By Andy Valencia
I built a nice device for a huge company (well, I did most of the system design and all of the software). It made lots of money, and – yay! – I was a rock star at my company. Sic transit gloria mundi.
I measured its performance, and determined that it could, easily, handle three times as many users. The hardware team kicked off building such a thing, and I helped the software team that had taken over my code. It was going to be great!
One of my peers ran into me in the hallway, and we talked about our current projects. With mine, he expressed concern that it would be underpowered. I explained that the current product – full out – used 25% of the CPU, so tripling the size should be 75%. That left 25% as a buffer! I assured him that it was going to be fine. He left me with a skeptical face and a shrug.
The device came out and…it was underpowered. Actually, it was barely OK when used like its smaller predecessor. But all of the code had bloated, and that ate up most of the headroom. And as a hit product, the sales teams sold it as far and as wide as they could. It was suddenly being asked to do fancy things that demanded a lot more processing. It wasn’t pretty when it ran out of gas.
The funny thing is, I was right. It’s just that my peer was right, too. I knew all the details, and could provide a mathematical proof that I was right. My friend, not mired in the details, could do a dead reckoning of bloat and the enthusiastic over-promising of sales people. I was right in the details; he got it right in the big picture.
We limped along until the hardware folks – almost a year later – finally turned out the same product with a large CPU upgrade. Just like that, everything settled down. A lesson for me at my company’s expense.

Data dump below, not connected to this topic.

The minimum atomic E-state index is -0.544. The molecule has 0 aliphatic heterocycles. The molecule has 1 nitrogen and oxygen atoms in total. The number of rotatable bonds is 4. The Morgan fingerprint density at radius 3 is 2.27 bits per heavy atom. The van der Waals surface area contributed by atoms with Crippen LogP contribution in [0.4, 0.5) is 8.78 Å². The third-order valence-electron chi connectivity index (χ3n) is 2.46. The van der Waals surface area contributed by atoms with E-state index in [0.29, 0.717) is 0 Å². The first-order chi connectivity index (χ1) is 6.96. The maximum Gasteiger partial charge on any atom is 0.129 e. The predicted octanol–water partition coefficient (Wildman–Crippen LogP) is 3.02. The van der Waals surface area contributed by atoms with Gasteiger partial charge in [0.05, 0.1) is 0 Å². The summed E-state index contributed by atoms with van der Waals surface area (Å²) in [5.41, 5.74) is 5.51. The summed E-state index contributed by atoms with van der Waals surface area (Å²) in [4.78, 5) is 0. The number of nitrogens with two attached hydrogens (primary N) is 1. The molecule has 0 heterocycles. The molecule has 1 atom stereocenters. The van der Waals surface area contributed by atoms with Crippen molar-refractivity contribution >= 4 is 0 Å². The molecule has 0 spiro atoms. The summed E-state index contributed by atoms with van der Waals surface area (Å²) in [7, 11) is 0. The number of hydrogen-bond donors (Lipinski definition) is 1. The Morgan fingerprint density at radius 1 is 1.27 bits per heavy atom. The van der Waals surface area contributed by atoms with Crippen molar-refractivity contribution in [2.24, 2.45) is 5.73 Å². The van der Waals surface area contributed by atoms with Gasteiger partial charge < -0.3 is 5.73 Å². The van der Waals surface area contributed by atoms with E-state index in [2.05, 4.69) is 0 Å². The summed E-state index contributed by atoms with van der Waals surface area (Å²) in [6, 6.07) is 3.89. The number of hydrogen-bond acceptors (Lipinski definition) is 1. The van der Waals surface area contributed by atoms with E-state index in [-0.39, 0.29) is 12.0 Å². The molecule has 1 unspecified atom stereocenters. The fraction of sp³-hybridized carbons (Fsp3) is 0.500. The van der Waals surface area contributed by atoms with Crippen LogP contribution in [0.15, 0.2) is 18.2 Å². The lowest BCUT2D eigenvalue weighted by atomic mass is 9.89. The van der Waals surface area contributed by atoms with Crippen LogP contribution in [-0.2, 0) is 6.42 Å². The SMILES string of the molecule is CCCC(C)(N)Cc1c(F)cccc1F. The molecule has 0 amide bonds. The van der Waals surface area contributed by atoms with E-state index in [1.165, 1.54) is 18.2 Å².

Last month’s column was on various search engines. Some of them let you jump outside the corporate echo chamber, but that still leaves your own personal echo chamber. When you read search results, or Wikipedia articles, or social media posts, keep in mind that you can be correct – and the surprising or contrary statement that your finger is automatically left-swiping can be correct, too. You can learn from somebody, even though you’re sure they are wrong.
Elon Musk wants to make Twitter federated. This means he dreams of a world where @firstname.lastname@example.org can post a message which @email@example.com can see, comment upon, and boost. And @firstname.lastname@example.org can join in, too. Rather than one corporation, the discussion could span people using the services of large corporations, or small ones, and even people participating by way of a computer their local club owns. Or one they own for themselves. It’s all decentralized.
This isn’t imaginary. Parts of it already exist.
You can already dip your toe into these waters, because the protocols to implement this have been designed, and are being used. You can read about it by way of vashonloop.com/goto/masto and get yourself an account via joinmastodon.org. Did I mention no ads?
When you go out into a Twitter alternative without coporate filters, you’ll find people who are definitely wrong – and rude, sometimes. And you’ll find like-minded peers. The real treasure is finding new ideas that refine or even replace what you’ve “known” previously. They’ll be wrong and then…right, also. If you try out the Fediverse, I hope you’ll send me a note: @email@example.com.